A leading suicide prevention foundation said Tuesday it has serious concerns over the Netflix series 13 Reasons Why. The American Foundation for Suicide Prevention, the country’s largest suicide prevention nonprofit, also published guidance for the first time on the series.
In a presentation on Tuesday titled “A Teachable Moment: Using 13 Reasons Why to Initiate a Helpful Conversation About Suicide Prevention and Mental Health,” leaders from the American Foundation for Suicide Prevention, the American School Counselor Association and the National Association of School Psychologists outlined how the Netflix series could lead to suicide contagion, and how discussion of the series could prevent it. Also on Tuesday, the foundation released two sets of suggestions related to the show.
Netflix made all 13 episodes of 13 Reasons Why available for streaming on March 31. The series, based on a 2007 young adult novel of the same name by Jay Asher, is about a young woman in high school who kills herself and leaves behind cassette tapes to help people understand why she took her life and how they contributed.
“I believe unintentionally the producers really did kind of romanticize the suicide, and that is one of the reasons that contagion is a true concern here,” Dr. Christine Moutier, chief medical officer at the American Foundation for Suicide Prevention, said during Tuesday’s presentation, which was broadcast online. She pointed to how certain themes in the series are “extremely relatable and engaging to youth,” and that the series seems to portray “suicide as the solution. She also had concerns over the graphic depiction of the suicide.
The suicide rate in the United States is at an almost 30-year high. It was the second-leading cause of death for Americans in all age groups 10 to 34 in 2014, according to the Centers for Disease Control and Prevention. Decades of research shows that more than people in other age groups, young people are especially prone to suicide contagion, and that media depictions can inspire “copycats.”
Other suicide prevention advocates have also criticized the show in recent weeks. Australia’s National Youth Mental Health Foundation issued a warning about the series, calling its depictions “dangerous.” The organization said its counseling services had received an uptick in “calls and emails directly related to the program.” Jamie Tworkowski, founder of the suicide prevention nonprofit To Write Love On Her Arms, wrote in a recent blog post, “If you struggle or have struggled with self-injury or thoughts of suicide, we would encourage you NOT to watch 13 Reasons Why.”
The National Association of School Psychologists published guidance around the series for educators, as did the American School Counselor Association. The JED Foundation, a suicide prevention nonprofit, issued a guide for viewers in late April. A link to a version of that guidance appears on a website that Netflix launched along with the show.
In its 10-point guide, the American Foundation for Suicide Prevention cautions people from binge watching the show and suggests that young people who have experienced suicidal thoughts or sexual assault avoid the show altogether.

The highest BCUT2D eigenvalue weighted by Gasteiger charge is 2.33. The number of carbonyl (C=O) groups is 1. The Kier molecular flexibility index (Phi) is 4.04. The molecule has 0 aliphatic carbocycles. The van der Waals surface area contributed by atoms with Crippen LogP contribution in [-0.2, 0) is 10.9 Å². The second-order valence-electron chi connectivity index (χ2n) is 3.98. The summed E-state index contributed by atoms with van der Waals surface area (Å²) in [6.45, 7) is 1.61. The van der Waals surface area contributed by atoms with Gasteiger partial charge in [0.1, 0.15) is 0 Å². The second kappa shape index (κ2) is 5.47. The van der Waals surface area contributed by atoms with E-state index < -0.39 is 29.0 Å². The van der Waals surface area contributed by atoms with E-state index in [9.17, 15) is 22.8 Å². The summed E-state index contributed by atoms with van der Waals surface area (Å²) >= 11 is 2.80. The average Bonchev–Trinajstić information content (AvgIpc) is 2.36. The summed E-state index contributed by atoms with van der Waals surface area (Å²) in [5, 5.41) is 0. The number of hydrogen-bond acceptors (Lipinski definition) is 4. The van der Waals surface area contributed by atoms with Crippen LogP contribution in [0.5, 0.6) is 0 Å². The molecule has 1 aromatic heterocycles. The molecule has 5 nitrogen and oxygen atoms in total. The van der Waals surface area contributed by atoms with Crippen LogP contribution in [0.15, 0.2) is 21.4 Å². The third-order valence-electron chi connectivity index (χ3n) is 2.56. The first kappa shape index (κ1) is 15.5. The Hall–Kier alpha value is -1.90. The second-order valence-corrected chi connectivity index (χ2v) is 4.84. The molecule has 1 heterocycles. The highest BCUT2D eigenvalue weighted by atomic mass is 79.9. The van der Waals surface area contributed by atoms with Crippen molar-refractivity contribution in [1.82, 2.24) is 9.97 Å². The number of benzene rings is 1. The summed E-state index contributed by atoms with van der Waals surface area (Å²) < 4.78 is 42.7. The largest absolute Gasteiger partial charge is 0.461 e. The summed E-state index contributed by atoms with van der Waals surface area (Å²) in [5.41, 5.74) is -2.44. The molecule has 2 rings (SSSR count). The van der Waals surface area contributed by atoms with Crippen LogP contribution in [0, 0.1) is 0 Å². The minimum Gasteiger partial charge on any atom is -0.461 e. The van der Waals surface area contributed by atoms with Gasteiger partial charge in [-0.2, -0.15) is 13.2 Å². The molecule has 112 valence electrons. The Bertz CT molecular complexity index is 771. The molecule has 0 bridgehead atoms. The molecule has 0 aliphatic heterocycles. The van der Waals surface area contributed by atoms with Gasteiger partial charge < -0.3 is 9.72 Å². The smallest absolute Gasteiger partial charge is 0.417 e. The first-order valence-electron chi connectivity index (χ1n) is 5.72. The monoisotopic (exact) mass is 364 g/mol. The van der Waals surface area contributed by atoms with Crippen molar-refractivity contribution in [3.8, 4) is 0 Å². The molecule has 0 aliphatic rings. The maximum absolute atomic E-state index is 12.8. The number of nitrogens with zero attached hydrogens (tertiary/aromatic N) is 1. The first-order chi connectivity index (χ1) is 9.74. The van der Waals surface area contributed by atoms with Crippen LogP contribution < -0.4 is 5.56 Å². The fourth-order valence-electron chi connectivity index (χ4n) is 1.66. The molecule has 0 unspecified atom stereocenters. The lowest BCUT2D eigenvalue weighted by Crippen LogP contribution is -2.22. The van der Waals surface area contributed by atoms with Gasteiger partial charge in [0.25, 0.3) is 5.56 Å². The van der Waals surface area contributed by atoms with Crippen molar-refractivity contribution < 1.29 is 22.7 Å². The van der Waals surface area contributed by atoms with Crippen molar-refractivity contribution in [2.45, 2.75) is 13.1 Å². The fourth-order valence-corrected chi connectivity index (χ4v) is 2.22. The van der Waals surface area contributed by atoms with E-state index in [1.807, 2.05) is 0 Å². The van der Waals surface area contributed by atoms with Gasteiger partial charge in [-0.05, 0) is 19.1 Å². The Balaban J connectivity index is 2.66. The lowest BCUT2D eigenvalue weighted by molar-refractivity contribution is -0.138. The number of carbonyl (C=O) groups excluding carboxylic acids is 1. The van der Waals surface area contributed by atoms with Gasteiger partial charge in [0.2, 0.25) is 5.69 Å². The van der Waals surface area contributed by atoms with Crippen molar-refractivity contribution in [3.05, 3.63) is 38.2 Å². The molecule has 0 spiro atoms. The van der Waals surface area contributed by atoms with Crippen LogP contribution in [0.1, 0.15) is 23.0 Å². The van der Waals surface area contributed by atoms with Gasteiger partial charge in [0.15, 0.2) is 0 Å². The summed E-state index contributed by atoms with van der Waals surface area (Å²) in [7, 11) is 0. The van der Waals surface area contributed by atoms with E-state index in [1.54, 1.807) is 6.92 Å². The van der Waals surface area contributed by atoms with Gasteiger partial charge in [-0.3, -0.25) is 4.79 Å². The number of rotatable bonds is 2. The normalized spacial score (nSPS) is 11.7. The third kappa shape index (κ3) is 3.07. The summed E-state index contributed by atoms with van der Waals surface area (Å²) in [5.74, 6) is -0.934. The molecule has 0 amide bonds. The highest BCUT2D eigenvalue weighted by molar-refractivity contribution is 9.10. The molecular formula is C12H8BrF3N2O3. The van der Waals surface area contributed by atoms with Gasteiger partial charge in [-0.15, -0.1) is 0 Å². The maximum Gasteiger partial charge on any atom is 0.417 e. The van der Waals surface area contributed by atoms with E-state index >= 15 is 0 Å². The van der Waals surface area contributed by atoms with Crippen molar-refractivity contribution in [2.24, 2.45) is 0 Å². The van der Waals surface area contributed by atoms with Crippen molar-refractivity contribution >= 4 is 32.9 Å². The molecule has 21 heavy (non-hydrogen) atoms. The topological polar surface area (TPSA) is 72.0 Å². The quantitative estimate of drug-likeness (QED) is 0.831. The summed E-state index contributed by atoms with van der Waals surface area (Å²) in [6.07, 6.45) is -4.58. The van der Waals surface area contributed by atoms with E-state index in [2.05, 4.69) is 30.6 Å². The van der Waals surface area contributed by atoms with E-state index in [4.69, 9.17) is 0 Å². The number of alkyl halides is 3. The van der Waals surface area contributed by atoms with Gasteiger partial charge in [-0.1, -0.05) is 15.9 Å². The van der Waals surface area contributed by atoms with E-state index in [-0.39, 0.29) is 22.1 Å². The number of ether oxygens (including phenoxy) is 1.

School districts are also trying to stay ahead of any negative consequences. Academy District 20 in Colorado Springs, which is facing teen suicide clusters, sent an email to families saying, “Suicide is an extremely difficult topic to discuss, even when in reference to a fictional show.” The email contained a link to the JED Foundation’s talking points.
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Those behind the series have defended it as a challenging but necessary look at the issue. “We did want it to be painful to watch because we wanted it to be very clear that there is nothing—in any way—worthwhile about suicide,” series creator Brian Yorkey says in a Netflix featurette about the series, titled 13 Reasons Why: Beyond the Reasons. Executive producer Tom McCarthy adds in the featurette, “At the end of the day we’re telling stories. We’re storytellers. And our job probably more than anything is to entertain. But you get a piece of material like this that’s actually about something? You know, you take that seriously and you really hope the discussion begins and will continue.”
The featurette also features interviews with mental health experts who cite the risk of contagion. One expert cites research saying that every suicide closely impacts six more people. But that statistic is from the 1970s, and some analysts say it is outdated and perhaps only based on family members.
“When it’s an adolescent and they’re in school,” Julie Cerel, president-elect of the American Association of Suicidology, told Newsweek in 2016, “there are so many more people besides family that are profoundly affected.”
Cerel has found that a suicide may affect approximately 135 people. Around a third of those people will likely experience a severe life disruption. People who know a suicide victim are almost twice as likely to develop suicidal thoughts as the general population, and the younger the person exposed, the greater the risk, according to Cerel.
Moutier, from the American Foundation for Suicide Prevention, criticized the series for focusing on life stressors while largely ignoring a main risk factor for suicide—an underlying mental health condition. “This is simply not how suicide actually occurs,” she said.
Jill Cook, assistant director for the American School Counselor Association, and Kelly Vaillancourt Strobach, director of government relations for the National Association of School Psychologists, also spoke during the presentation, about how schools can better prevent suicides.
“Every time you raise the topic of suicide,” Moutier said, “you must pair it with a message of prevention and hope.”
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